Employee Shareholder Status: Proceed With Caution
Companies may now offer employees the opportunity to become “employee shareholders”. The new law enables employers to offer workers between £2,000 and £50,000 worth of shares in return for the employee relinquishing certain employment rights such as the right to claim unfair dismissal and statutory redundancy pay and the ability to make flexible working requests.
The first £2,000 worth of shares will incur no income tax or national insurance liability and there are capital gains tax exemptions available on eventual disposal of the shares by the employee. The employee is obliged to take independent legal advice before accepting the offer and will retain other employment rights such as discrimination and whistleblowing protection.
Companies should carefully consider the legal ramifications of making such an offer, especially if the company has never operated employee share schemes. At this early stage, there are also a number of legal uncertainties with the new law and directors must ensure they obtain comprehensive legal advice before proceeding. Directors should, in particular:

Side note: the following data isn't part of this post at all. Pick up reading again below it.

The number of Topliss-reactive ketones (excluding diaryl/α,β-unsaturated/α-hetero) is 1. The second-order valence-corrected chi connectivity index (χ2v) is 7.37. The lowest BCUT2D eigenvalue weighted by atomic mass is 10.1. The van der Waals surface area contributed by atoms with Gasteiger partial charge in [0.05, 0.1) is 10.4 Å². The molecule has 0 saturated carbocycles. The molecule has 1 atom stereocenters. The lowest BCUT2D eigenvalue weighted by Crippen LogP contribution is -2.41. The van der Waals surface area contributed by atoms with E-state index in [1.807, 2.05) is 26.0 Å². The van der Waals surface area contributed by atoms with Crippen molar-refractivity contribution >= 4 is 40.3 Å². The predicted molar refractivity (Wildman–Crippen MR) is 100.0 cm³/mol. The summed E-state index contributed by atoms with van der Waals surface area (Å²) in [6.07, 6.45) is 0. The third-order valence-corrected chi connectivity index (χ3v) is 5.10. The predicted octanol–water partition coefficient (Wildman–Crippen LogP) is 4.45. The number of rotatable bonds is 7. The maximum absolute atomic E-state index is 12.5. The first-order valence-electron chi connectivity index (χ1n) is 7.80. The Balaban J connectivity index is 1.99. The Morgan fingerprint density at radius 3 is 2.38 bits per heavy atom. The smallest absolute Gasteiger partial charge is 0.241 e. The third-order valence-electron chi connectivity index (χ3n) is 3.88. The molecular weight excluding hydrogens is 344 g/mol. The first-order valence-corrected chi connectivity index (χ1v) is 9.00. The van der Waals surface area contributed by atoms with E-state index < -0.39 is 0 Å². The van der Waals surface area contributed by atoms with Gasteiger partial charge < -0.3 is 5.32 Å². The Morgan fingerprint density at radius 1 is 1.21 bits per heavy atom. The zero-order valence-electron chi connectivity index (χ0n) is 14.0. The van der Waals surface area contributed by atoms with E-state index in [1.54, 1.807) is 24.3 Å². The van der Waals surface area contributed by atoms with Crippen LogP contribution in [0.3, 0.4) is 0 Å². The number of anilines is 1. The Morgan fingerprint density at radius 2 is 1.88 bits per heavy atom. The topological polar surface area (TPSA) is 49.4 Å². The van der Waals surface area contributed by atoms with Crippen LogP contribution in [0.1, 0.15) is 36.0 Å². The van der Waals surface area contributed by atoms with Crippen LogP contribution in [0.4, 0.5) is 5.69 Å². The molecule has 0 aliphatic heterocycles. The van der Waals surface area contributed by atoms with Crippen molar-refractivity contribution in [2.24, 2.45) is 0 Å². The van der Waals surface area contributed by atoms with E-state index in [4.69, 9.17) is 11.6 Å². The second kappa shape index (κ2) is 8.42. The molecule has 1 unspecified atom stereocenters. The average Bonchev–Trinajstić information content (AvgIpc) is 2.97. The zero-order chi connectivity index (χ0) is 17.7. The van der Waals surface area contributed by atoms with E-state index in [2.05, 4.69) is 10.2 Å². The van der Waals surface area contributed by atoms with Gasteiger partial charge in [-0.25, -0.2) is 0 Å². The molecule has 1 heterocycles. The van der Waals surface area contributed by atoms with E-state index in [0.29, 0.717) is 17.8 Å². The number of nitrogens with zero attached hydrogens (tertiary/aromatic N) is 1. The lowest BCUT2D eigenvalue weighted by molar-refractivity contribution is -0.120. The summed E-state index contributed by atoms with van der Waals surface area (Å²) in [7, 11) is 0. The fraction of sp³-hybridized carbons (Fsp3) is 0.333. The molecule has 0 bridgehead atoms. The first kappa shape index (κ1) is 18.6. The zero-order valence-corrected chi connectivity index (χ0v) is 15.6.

- ensure correct documentation is put in place including an agreement, board minutes and resolutions
- consider the effect on the company’s articles and any shareholder agreements
- look at all alternative options of granting shares or options to ensure this is the most suitable for both parties
- obtain a valuation of the shares and decide how the issue will be treated in the company accounts, particularly as the shares must be issued fully paid. BIS guidance currently suggests that companies will generally need to issue shares by way of capitalisation of distributable profits
- consider what will happen if the employee leaves. Will the company be financially able to repurchase the shares?